How can you figure out how much your employment offer is worth?
You need to know both how much you’ll earn—and how much time you’ll have to invest to earn it.
You need to know about meetings and trainings and in-service seminars. And task lists. And EHR.
How do you know how much time you’re going to have to put in?
Ask your employer what are the minimum requirements to qualify for the guarantee. Ask about the non-clinical and clerical expectations.
Then calculate how much time each week it’s going to take to meet them.
You can do this by relying on your own experience and the observations you make while touring your prospective employer.
Information from prospective co-workers is important too, but a bit more dicey to obtain. Unless they’re really burned-out, they’re not going to answer your questions truthfully.
You can improve your chances of candid answers by touring your prospective work site late, late in the work day. Their guards will be down and by watching them work at crunch time, you’ll be able to see how reasonable your work demands will be.
Once you’ve collected all the objective and subjective data you can, sit down with a pencil and paper and work out how much time you’ll spend each week getting all your work done.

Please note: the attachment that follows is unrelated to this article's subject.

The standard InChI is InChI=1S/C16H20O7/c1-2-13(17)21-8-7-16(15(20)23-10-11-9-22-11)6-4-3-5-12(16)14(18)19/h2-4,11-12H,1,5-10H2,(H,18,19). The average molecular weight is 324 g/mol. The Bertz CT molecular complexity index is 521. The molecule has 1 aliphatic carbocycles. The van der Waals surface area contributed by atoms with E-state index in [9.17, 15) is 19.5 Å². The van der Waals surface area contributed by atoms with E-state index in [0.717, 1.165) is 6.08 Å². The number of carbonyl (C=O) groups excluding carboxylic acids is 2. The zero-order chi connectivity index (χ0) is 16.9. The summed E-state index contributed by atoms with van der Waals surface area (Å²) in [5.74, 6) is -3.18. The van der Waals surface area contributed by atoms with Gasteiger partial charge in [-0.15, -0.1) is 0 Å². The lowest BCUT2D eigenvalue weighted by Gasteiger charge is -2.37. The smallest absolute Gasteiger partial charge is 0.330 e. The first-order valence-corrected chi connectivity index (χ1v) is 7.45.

If you want to be really accurate, include your commute time and the time you’ll need to recover from your day—time you would be spending doing something else if not for work.
Once you’ve arrived at a number of hours per week to fulfill your responsibilities, divide it into the offered guaranteed salary.
And there you have your true compensation laid bare—the amount of money you’ll earn for each hour of effort.
No tricks, no persuasion techniques.
Just hard data.
Now you can make an informed decision.
Is is worth it?
What else could I do with the same amount of time?